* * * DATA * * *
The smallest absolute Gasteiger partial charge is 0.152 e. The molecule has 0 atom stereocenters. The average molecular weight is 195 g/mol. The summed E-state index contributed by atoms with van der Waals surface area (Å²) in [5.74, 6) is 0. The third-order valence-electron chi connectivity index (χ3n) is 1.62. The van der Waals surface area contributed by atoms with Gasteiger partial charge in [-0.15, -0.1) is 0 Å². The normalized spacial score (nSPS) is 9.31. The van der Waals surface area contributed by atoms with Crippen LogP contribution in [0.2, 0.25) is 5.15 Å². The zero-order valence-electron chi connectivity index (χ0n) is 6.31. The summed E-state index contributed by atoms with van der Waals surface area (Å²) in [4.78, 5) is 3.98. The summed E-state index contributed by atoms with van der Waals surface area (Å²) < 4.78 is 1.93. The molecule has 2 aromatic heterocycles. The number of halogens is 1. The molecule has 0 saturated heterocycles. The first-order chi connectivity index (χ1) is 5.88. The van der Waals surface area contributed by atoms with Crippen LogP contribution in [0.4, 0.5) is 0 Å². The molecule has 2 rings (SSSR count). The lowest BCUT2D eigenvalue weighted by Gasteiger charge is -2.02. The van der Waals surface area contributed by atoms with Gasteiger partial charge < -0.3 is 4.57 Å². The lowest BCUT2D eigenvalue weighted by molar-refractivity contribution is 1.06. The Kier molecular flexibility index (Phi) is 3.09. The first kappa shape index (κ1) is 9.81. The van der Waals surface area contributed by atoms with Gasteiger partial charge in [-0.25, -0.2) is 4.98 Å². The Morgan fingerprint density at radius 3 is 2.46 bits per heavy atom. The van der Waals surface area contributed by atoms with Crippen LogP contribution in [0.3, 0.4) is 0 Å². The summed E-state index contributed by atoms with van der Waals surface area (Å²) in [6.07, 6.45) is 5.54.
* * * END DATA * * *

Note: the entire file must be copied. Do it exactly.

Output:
The smallest absolute Gasteiger partial charge is 0.152 e. The molecule has 0 atom stereocenters. The average molecular weight is 195 g/mol. The summed E-state index contributed by atoms with van der Waals surface area (Å²) in [5.74, 6) is 0. The third-order valence-electron chi connectivity index (χ3n) is 1.62. The van der Waals surface area contributed by atoms with Gasteiger partial charge in [-0.15, -0.1) is 0 Å². The normalized spacial score (nSPS) is 9.31. The van der Waals surface area contributed by atoms with Crippen LogP contribution in [0.2, 0.25) is 5.15 Å². The zero-order valence-electron chi connectivity index (χ0n) is 6.31. The summed E-state index contributed by atoms with van der Waals surface area (Å²) in [4.78, 5) is 3.98. The summed E-state index contributed by atoms with van der Waals surface area (Å²) < 4.78 is 1.93. The molecule has 2 aromatic heterocycles. The number of halogens is 1. The molecule has 0 saturated heterocycles. The first-order chi connectivity index (χ1) is 5.88. The van der Waals surface area contributed by atoms with Crippen LogP contribution in [0.4, 0.5) is 0 Å². The molecule has 2 rings (SSSR count). The lowest BCUT2D eigenvalue weighted by Gasteiger charge is -2.02. The van der Waals surface area contributed by atoms with Gasteiger partial charge < -0.3 is 4.57 Å². The lowest BCUT2D eigenvalue weighted by molar-refractivity contribution is 1.06. The Kier molecular flexibility index (Phi) is 3.09. The first kappa shape index (κ1) is 9.81. The van der Waals surface area contributed by atoms with Gasteiger partial charge in [-0.25, -0.2) is 4.98 Å². The Morgan fingerprint density at radius 3 is 2.46 bits per heavy atom. The van der Waals surface area contributed by atoms with Crippen LogP contribution in [0.3, 0.4) is 0 Å². The summed E-state index contributed by atoms with van der Waals surface area (Å²) in [6.07, 6.45) is 5.54.